Protecting the Strawberries Growing in Gutters

 I’ve been procrastinating doing this post that some of you have been waiting for, on the topic of how we’re protecting our strawberry plants from birds, squirrels, and other small creatures that may be drawn to our delicious berries, and have their fill of our harvest.  The reason I have been hesitant, is because I’ve come to realize I’m not thrilled with our solution, nor excited to share it with you.  I’d even go so far as to say that in all of the years Michael and I have collaborated together over creative projects, and problem-solving, this is one we just never saw eye to eye. Our visions and plans were completely different, and……being the clever guy he often proves to be, I let him do it his way.  As a result, well……I’ll just say he may have been having an off day. My idea was far simpler, and I think would have been easier for me to manage. (I may be wrong. I’d need to experience it, to know for sure. But it works in my head!)  Does this system do the job? Yes; the strawberries have been 100% protected, after one little alteration. But it’s not the easiest design to work with, day to day. And while I’m complaining, I have to say, I haven’t loved this new experience of using the gutter-system, for growing strawberries, either. I’m trying to give it more time. And let’s face it, I am stuck with this for awhile, anyway. But truth be told, I’ve been missing our former strawberry garden bed!

All of that aside, I have told you I’ll share what we’ve come up with, and that’s what I’m going to do. If nothing else, you’ll realize we have less than stellar ideas as well, and maybe you can make some improvements on what we’ve done here, into something that works perfect for you, in protecting your own gutter-system gardens.

To start, here is our newly built gutter planters, raised up on and screwed into, supports. The overhead extensions you see were installed to hold up the netting we’d be putting over it.

We originally planned on using a large piece of cheesecloth, to cover the whole system, and protect our berries from birds and such. But we were hard-pressed to find one wide enough to cover the entire thing with on piece.   We could only find strips, that would be really hard to work with, with something as wide as this. What we did find was this very large protective netting.  We were able to cut it to size.

While it’s hard to see without looking closely, this is the system all covered and protected, with the netting.
Each long end of the netting is sandwiched with strips of wood, and then placed on the dowel pegs that are installed in the posts.
The excess netting on the remaining two ends is just kind of stuffed up there.  (It never stays.)

In this photo above, one side of the netting is raised up.  The middle 2×4 that you see is the piece Michael later installed, when we curiously found one berry with what looked like a bite taken of. Though we never saw a critter and never saw confirmation of an invader, we suspected maybe something actually entered up through the open middle.  Thus, Michael blocked it off.

Another view of the covered plant gutters.

Here in the photo above, one side is open. So in order to get in there and pick berries, or work with the plants you need to take the wooden edge, and put it up there on the top. The difficulty for me, is that the netting is constantly getting caught, on everything, including the strips of wood which the netting is sandwiched between. Plus, the ends of the netting are always blowing on the ground, and it’s so easy not to see it. I have tripped on it, and again….it gets caught on everything. Even the clover growing on the ground. It’s just frustrating to work with.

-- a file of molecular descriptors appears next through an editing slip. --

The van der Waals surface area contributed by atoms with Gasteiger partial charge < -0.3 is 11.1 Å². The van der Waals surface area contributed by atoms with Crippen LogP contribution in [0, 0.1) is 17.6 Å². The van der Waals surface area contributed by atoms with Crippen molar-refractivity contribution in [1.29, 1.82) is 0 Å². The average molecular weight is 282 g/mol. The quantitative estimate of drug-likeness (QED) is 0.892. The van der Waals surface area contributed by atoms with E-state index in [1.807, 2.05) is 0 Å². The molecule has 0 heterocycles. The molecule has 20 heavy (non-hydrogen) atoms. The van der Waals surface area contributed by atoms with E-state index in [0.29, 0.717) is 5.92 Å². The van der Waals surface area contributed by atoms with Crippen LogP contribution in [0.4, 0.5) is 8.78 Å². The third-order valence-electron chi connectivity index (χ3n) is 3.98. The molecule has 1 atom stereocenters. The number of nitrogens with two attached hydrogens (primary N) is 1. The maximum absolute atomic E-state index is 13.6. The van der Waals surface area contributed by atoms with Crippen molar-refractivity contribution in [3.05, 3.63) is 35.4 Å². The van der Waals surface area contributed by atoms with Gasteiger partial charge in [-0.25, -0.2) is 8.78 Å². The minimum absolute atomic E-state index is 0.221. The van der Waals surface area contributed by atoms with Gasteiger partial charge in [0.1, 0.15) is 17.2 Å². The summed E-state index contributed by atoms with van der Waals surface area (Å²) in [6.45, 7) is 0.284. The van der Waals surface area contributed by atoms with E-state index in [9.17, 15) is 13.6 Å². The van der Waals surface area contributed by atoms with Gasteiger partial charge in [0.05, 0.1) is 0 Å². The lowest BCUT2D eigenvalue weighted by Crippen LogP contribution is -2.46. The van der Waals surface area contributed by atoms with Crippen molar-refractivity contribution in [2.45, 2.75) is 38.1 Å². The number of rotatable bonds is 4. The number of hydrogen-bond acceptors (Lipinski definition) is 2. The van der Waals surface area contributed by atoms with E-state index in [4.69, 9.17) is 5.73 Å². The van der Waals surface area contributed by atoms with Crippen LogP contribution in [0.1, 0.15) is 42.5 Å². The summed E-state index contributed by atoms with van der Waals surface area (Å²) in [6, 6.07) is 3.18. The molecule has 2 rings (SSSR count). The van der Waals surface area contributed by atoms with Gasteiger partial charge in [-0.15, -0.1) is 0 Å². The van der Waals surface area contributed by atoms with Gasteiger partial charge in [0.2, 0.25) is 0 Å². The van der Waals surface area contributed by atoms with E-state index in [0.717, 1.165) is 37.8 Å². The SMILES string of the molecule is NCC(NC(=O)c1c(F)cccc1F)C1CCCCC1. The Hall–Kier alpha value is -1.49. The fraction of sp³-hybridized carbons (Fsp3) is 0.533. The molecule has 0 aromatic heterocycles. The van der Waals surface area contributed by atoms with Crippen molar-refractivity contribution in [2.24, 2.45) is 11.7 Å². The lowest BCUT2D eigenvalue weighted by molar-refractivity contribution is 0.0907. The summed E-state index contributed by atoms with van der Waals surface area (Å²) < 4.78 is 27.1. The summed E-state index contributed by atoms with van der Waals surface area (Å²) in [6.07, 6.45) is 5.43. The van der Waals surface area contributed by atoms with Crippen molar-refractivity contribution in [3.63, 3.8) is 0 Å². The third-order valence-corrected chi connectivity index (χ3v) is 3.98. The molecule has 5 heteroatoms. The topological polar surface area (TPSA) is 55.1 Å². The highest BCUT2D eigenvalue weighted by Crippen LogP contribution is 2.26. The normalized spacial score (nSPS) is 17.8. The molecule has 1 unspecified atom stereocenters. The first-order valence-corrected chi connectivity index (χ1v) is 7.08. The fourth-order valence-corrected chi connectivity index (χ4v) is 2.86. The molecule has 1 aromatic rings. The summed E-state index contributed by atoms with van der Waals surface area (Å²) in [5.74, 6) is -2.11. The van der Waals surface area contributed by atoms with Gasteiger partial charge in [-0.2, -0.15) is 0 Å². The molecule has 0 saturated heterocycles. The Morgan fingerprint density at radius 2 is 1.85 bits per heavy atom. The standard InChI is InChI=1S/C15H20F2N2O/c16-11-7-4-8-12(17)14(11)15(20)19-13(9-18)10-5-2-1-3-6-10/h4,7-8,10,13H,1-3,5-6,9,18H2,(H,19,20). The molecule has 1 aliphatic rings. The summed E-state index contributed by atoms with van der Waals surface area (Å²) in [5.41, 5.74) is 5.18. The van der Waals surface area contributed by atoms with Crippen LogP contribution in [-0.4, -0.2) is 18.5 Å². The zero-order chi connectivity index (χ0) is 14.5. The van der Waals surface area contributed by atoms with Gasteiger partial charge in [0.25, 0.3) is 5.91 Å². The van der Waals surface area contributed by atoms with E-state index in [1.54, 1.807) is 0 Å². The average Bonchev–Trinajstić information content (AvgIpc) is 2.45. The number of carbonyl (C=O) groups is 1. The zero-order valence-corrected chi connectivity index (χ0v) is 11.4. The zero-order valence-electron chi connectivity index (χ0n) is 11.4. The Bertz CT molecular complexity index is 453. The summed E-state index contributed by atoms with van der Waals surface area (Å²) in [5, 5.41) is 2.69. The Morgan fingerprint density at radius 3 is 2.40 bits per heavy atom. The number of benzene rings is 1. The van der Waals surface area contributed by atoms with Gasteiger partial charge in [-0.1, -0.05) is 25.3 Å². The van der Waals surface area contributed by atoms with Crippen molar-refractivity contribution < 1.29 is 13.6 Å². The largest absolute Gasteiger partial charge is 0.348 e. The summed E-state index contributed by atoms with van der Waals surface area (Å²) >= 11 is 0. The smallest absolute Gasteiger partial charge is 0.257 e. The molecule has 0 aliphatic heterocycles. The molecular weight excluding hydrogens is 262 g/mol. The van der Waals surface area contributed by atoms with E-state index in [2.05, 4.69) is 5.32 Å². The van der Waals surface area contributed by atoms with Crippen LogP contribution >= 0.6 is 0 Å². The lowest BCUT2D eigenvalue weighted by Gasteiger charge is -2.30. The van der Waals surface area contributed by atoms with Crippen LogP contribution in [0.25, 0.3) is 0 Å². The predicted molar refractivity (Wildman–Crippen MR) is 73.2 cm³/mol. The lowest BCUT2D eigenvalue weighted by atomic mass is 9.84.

In a nutshell, my own idea was to just throw netting over the whole thing, gather it together underneath, ball it up, and throw it all underneath!  In my head, it’s pretty easy to work with, and get in and out without a fuss. I think we’ve got enough netting left to go ahead and just try it.

So that’s really the details of what we have done to protect our strawberries, with this new (to us) system of growing them.
On a different but related note, the plants since have grown a whole lot bigger than you have seen in these photos!  We have been able to pick a few berries a day. But of course, with the plants being new and still getting established, we weren’t expecting much this year.

We hope this post serves you in some way. Whether it’s helping you decide what you’d like to do, what you realize you do not want to do, or what you can do better much than we have!  It’s all in the spirit of throwing around ideas, and sharing experiences.  We will, of course, be keeping you posted on our continuing journey of strawberry growing. One thing we know for sure, is that strawberries are so easy to grow, and well worth figuring out the little kinks along the way!
We may (or may not) eventually go back to a garden bed (like the rest of our gardens), but we’ll always keep growing these magnificent and delicious berries.

Thanks so much for stopping by.

Click HERE to see how these strawberry plants in rain gutters are looking one year later.

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  1. 1
    Heidi says:

    Do you think you’ll try something different next year? I haven’t even been able to get my berries to grow. They are full sun and watered mostly daily. I find the gutters dry out really quickly. I saw some leaves popping up but then they were dead. I planted from dried root, so will probably try something different next year. Remember your sewing machine! It would take some work to piece together cheesecloth or tulle but you could make it one piece or however you needed it. 🙂

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